Julie was a limber half of my 85 kilograms and her steps could’ve been more efficient than mine. She angled in and out of the trail’s gradient on her tiny limbs.
The hike’s intensity had increased dramatically since the car park. I leaned into the side of the volcano. I was grateful to have my stick.
“I might be better off without the stick,” said Julie. I was starting to think she might have plenty of energy stores.
Deep cracks appeared in the earth the higher we climbed. You could see in them that it’d be a big fall if you’d lost your footing—thirty meters and who knows if you kept rolling.
Time was difficult to measure under the black sky. A minute in the dark is comparable to a minute in sleep in the sense that both are time without light—different to the usual reality of being awake in the day. Hiking the volcano was surreal due to the dark conditions and untouched Balinese terrain. We’d been hiking an hour. The journey seemed more like a controlled dream than an organized tour, so the distance we’d travelled was unmeasurable to my mind.
Ketut stayed quiet during the walk. I couldn’t see the sense in him coming, or why he’d brought his backpack.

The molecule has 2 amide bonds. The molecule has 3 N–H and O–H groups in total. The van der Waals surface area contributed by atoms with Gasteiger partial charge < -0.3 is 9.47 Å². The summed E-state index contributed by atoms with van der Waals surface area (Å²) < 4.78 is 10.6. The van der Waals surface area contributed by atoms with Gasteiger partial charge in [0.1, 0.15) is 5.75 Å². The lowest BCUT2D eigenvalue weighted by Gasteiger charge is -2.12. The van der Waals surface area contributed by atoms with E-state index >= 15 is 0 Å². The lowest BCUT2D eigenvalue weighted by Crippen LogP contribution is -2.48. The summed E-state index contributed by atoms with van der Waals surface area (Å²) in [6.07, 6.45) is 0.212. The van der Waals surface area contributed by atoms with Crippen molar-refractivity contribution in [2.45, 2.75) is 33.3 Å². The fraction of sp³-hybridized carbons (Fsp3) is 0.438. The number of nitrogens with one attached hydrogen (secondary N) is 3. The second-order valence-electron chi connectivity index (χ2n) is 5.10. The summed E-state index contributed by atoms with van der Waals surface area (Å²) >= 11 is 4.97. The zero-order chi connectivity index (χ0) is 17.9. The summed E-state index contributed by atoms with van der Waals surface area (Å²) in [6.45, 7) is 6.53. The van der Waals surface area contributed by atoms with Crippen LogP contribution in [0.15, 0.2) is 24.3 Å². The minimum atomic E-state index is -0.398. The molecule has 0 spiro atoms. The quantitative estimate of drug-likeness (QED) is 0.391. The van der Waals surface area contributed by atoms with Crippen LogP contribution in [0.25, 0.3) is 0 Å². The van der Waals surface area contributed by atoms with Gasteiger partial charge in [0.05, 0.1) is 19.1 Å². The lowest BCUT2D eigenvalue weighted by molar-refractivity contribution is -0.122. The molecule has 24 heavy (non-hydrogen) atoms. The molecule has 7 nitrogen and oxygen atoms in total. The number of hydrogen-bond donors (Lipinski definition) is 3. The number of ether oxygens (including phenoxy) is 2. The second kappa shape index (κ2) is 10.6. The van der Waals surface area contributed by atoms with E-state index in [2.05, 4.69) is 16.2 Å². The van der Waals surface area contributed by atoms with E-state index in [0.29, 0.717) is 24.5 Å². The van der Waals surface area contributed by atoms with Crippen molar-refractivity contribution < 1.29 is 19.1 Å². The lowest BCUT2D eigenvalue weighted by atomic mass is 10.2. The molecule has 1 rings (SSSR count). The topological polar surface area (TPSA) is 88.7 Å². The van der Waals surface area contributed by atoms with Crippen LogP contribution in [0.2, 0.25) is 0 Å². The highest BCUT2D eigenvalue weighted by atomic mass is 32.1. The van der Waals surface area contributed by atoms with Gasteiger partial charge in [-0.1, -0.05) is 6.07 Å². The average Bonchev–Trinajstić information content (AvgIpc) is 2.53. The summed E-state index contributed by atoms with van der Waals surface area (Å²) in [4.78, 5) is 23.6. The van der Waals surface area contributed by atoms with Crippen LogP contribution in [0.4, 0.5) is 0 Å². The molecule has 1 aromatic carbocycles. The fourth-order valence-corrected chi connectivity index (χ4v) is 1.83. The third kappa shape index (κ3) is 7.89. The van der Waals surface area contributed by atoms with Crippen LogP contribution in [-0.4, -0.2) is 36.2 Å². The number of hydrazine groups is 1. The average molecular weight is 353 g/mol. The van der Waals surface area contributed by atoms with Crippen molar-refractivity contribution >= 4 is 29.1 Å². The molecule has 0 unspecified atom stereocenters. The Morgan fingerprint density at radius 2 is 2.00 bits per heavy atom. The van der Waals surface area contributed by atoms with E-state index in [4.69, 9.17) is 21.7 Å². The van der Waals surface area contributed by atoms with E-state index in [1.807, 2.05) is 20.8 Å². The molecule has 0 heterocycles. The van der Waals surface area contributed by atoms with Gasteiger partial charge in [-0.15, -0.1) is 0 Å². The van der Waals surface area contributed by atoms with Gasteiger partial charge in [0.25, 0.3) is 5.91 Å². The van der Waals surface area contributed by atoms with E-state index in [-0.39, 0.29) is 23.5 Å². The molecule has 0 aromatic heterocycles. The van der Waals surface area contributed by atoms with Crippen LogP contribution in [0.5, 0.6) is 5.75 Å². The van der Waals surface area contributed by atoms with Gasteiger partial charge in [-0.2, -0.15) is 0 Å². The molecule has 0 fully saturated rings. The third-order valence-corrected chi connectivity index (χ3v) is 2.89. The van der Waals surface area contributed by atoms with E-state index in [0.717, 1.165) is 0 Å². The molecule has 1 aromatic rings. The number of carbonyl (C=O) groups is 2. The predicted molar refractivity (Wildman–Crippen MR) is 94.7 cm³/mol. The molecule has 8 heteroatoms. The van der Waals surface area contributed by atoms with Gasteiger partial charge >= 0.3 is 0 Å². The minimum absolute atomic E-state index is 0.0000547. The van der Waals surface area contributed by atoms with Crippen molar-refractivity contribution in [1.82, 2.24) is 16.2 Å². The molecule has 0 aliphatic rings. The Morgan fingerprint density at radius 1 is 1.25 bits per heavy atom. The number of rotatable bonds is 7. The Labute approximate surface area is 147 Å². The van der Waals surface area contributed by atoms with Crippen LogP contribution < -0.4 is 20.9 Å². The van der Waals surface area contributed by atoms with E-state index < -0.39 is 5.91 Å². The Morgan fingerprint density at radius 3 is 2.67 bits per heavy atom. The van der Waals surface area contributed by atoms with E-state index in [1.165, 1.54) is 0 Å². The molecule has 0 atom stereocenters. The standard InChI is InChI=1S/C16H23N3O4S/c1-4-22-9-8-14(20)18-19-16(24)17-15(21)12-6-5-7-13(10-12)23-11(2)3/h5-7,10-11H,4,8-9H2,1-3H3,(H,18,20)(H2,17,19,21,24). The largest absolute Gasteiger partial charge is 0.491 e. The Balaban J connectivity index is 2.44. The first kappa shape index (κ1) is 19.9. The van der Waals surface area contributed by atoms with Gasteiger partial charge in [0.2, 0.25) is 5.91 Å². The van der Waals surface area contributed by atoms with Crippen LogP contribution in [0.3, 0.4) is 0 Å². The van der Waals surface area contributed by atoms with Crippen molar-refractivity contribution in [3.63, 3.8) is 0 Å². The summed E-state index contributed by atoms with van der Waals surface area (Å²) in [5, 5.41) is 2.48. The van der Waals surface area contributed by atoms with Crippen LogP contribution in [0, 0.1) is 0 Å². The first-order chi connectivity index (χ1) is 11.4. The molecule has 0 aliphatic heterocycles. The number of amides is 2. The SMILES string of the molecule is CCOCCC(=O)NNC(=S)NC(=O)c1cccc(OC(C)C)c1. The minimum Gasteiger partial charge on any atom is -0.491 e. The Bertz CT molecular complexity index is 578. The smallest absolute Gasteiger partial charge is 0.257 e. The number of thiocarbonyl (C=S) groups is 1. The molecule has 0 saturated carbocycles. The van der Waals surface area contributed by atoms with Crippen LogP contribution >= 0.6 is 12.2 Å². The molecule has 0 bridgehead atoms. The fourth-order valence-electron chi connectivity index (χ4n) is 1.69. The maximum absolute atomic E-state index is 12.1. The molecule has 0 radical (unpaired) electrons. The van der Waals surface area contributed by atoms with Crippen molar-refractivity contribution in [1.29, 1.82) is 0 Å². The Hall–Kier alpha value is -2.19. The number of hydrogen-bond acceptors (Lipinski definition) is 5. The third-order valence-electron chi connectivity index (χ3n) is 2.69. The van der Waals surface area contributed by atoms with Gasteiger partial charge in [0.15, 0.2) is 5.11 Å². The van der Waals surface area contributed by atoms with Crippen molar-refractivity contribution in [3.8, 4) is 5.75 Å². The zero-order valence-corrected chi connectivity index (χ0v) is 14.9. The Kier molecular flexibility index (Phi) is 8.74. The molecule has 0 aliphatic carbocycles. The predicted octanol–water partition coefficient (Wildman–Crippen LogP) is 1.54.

My torch lit up a reoccurring red stone in the ground as we approached the volcano’s peak. This stone became more common the higher we reached.
“It’s black lava that is a result of an eruption that took place 2,000 years ago,” Wayan informed us.
The dried lava had become comparable to a terracotta stone that had a glossy, lumpy and solid surface. I guess it was similar to earth clay that’d been heated up to 1,100 degrees Celsius in a pottery kiln. The stone accompanied us for the second half of the climb where the steepness had become a continuously increasing challenge.
The first glimpse of morning light emerged from the clouds. It was perfectly timed, as the mountain’s steepness seemed to flatten out and suggest that we were arriving at the top. It was true that we were, though we weren’t the first to arrive at the volcano’s peak. There were other guides with a handful of tourists who stood above the clouds. Steam seeped through the soil and heated the air upon the arrival of the sense of accomplishment. There was a wooden shack beside the guides and a man serving eggs and bananas cooked on the lava’s steam.